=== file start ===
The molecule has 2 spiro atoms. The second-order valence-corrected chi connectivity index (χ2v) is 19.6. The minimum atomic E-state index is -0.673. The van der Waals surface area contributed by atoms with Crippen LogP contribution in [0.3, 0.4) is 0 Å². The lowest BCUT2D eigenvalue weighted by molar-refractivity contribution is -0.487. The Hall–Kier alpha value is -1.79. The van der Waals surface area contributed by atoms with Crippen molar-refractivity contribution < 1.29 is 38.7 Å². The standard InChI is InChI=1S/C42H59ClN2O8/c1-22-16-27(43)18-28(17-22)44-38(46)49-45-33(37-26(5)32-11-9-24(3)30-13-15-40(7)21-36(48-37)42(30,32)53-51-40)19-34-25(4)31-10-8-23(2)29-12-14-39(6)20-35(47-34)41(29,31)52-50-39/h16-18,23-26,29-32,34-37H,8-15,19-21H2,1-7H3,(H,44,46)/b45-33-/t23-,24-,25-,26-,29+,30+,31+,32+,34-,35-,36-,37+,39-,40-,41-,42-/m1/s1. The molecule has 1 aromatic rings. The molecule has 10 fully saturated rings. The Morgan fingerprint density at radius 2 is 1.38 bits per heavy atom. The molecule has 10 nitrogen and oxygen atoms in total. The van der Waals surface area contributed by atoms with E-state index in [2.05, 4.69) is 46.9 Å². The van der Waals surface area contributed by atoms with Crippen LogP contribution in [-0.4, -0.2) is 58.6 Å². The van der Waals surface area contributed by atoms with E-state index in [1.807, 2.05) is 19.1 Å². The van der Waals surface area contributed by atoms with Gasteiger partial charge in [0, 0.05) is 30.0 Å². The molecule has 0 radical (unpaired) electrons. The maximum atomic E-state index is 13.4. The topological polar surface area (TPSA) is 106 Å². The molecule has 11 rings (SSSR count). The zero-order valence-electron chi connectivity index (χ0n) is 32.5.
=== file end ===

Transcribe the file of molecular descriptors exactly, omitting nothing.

The molecule has 2 spiro atoms. The second-order valence-corrected chi connectivity index (χ2v) is 19.6. The minimum atomic E-state index is -0.673. The van der Waals surface area contributed by atoms with Crippen LogP contribution in [0.3, 0.4) is 0 Å². The lowest BCUT2D eigenvalue weighted by molar-refractivity contribution is -0.487. The Hall–Kier alpha value is -1.79. The van der Waals surface area contributed by atoms with Crippen molar-refractivity contribution < 1.29 is 38.7 Å². The standard InChI is InChI=1S/C42H59ClN2O8/c1-22-16-27(43)18-28(17-22)44-38(46)49-45-33(37-26(5)32-11-9-24(3)30-13-15-40(7)21-36(48-37)42(30,32)53-51-40)19-34-25(4)31-10-8-23(2)29-12-14-39(6)20-35(47-34)41(29,31)52-50-39/h16-18,23-26,29-32,34-37H,8-15,19-21H2,1-7H3,(H,44,46)/b45-33-/t23-,24-,25-,26-,29+,30+,31+,32+,34-,35-,36-,37+,39-,40-,41-,42-/m1/s1. The molecule has 1 aromatic rings. The molecule has 10 fully saturated rings. The Morgan fingerprint density at radius 2 is 1.38 bits per heavy atom. The molecule has 10 nitrogen and oxygen atoms in total. The van der Waals surface area contributed by atoms with E-state index in [2.05, 4.69) is 46.9 Å². The van der Waals surface area contributed by atoms with Crippen LogP contribution in [-0.4, -0.2) is 58.6 Å². The van der Waals surface area contributed by atoms with E-state index in [1.807, 2.05) is 19.1 Å². The van der Waals surface area contributed by atoms with Gasteiger partial charge in [0, 0.05) is 30.0 Å². The molecule has 0 radical (unpaired) electrons. The maximum atomic E-state index is 13.4. The topological polar surface area (TPSA) is 106 Å². The molecule has 11 rings (SSSR count). The zero-order valence-electron chi connectivity index (χ0n) is 32.5.